Britain's Ministry of Defence has ordered its bandsmen to wear earplugs to conform with health and safety laws, writes BBC News.
All military musicians will now be required to wear earplugs before playing their noisy instruments to protect their hearing. Some bandsmen are however concerned that this could impair their performance, making them play out of tune or out of time.
The ruling applies to all members of Corps of Army Music in Britain.
Lieutenant Colonel Bob Meldrum, principal director of music for the Army, admitted that performing music whilst wearing hearing protection was "not without its challenges", but he said the rule was there to protect Service musicians from noise-induced hearing loss. Noise is one of the main reasons for hearing loss.
Many musical instruments can reach volumes in excess of 100dB - the equivalent of a pneumatic drill at close range - and could damage hearing over time.
The RNID, a British organization for people with hearing loss and deaf people, said it fully backed the move.
Emma Harrison of the RNID said there were a range of earplugs that filtered rather than muffled sound enabling musicians to play safely with the music still clearly audible.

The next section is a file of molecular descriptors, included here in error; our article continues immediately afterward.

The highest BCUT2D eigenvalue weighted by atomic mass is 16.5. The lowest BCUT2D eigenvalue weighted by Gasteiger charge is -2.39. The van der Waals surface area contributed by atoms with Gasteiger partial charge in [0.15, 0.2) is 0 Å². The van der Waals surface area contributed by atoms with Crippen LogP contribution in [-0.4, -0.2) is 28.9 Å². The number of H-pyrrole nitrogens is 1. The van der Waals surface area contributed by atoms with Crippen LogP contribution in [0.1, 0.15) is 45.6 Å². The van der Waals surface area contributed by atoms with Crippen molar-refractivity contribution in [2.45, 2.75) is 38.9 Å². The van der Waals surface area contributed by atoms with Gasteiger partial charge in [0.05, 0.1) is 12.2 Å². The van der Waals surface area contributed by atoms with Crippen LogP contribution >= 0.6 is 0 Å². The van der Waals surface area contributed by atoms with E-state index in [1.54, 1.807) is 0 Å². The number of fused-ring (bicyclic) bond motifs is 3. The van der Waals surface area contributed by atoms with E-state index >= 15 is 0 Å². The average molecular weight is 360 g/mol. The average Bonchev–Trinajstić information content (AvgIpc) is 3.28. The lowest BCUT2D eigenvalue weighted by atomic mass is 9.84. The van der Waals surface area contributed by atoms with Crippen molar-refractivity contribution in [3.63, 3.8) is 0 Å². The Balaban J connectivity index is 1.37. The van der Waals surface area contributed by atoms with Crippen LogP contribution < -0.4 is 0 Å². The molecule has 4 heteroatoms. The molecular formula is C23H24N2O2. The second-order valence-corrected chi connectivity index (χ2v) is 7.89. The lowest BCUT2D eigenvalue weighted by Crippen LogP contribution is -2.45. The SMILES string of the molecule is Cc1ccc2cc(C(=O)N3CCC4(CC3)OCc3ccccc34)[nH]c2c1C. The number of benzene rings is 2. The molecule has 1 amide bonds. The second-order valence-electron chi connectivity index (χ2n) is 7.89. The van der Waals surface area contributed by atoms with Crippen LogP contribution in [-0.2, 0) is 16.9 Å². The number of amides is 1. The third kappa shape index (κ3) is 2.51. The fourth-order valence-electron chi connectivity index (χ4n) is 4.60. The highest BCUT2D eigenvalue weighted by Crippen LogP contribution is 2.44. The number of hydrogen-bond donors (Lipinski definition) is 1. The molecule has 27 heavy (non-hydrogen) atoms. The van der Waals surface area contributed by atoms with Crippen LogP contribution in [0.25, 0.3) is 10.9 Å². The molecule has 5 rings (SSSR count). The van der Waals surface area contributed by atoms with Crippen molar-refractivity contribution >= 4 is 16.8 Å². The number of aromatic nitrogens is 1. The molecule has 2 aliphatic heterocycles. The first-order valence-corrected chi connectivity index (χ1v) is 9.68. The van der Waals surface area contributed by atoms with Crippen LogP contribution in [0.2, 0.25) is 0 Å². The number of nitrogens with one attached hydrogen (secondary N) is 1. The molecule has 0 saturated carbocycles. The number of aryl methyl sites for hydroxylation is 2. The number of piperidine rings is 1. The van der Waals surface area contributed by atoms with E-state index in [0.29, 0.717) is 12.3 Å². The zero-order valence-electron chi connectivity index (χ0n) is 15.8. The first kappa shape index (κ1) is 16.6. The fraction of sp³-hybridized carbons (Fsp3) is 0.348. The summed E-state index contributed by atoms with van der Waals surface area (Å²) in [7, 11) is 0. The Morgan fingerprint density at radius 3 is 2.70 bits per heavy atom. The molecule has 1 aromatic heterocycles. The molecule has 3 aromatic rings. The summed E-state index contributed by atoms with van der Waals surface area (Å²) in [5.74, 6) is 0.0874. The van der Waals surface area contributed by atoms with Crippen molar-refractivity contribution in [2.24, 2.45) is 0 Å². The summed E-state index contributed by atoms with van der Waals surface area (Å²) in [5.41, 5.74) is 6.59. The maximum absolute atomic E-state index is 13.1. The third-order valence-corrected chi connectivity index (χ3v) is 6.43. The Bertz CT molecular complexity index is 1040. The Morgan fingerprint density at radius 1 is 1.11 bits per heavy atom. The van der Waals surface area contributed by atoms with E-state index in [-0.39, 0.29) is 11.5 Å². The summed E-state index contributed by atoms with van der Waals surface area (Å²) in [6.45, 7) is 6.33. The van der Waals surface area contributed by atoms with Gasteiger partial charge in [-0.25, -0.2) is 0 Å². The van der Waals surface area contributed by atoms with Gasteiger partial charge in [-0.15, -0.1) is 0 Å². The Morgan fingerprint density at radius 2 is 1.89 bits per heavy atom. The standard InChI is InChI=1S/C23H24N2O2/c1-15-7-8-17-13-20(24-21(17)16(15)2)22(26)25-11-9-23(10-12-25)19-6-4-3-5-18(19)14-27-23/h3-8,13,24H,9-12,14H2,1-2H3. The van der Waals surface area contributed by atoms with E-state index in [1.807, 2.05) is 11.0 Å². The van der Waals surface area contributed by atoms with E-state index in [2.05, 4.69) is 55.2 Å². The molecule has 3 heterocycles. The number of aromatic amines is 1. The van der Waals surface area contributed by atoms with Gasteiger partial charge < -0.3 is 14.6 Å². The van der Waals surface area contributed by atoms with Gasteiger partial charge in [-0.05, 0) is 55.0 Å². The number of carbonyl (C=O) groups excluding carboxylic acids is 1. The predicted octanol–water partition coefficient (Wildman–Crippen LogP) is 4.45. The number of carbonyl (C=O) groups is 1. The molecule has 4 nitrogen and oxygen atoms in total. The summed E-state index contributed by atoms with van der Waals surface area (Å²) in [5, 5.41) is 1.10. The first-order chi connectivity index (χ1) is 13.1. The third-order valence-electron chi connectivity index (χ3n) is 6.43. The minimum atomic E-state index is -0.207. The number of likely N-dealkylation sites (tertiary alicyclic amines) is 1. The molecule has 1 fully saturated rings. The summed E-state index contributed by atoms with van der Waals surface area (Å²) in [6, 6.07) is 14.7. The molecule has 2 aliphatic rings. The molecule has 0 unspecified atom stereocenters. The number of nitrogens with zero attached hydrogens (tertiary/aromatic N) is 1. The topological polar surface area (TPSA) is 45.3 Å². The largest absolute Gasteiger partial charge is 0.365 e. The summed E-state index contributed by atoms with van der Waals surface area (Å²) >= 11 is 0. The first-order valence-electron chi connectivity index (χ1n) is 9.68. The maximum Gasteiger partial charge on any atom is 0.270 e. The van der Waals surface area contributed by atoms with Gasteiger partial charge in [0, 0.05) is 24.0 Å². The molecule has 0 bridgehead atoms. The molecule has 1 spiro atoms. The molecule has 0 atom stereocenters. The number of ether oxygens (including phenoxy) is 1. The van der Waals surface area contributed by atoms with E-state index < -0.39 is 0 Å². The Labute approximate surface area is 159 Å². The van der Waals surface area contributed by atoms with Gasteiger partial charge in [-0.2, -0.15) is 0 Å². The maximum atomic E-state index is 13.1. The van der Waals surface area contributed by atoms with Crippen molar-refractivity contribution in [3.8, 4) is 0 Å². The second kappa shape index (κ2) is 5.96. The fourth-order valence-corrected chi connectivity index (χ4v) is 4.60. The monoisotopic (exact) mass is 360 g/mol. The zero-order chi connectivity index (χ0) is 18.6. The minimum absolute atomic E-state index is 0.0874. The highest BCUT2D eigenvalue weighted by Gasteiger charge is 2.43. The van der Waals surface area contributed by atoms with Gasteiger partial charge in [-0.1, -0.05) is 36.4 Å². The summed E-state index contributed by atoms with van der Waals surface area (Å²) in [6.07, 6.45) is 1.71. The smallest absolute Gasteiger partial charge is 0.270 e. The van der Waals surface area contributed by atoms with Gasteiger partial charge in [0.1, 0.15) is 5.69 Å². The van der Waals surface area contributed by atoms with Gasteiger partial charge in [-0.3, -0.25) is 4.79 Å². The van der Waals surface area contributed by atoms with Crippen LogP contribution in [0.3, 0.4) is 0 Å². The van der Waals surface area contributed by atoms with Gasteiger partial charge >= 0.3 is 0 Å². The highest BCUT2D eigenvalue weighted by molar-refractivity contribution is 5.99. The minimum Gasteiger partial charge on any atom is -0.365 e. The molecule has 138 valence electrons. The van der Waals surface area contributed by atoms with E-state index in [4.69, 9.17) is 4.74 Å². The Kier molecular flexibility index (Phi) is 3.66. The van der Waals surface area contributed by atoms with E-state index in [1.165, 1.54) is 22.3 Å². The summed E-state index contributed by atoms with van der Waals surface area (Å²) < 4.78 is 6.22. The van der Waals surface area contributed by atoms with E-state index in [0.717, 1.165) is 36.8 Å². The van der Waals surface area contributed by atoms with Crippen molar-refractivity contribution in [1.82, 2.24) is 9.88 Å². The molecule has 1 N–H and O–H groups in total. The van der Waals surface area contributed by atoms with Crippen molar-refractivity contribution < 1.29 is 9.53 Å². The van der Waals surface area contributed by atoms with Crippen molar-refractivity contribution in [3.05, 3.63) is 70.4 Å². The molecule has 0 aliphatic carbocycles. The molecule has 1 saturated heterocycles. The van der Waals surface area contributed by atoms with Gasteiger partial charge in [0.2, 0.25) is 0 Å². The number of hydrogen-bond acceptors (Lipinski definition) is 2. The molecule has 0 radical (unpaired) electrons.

"We know from research how important it is to protect your hearing from loud noise.
"Many musicians who don't use earplugs are putting their hearing at risk because they are playing very loud music for long periods of time.
"Even if your hearing is not permanently affected, the way your brain processes sound may be changed which could result in tinnitus," she said.
Daily exposure to noise
Daily exposure to noise is directly related to the risk of hearing damage. Many countries recommend a daily exposure to noise of less than 85 dB. Noise exposure is measured in such a way that 85 dB (A) represents twice the exposure of 82 dB (A).
The following sound levels constitute a daily exposure to noise of 85 dB:
- 85 dB (A) for eight hours
- 88 dB (A) for four hours
- 91 dB (A) for two hours
Most earplugs reduce noise by 20 to 30 dB.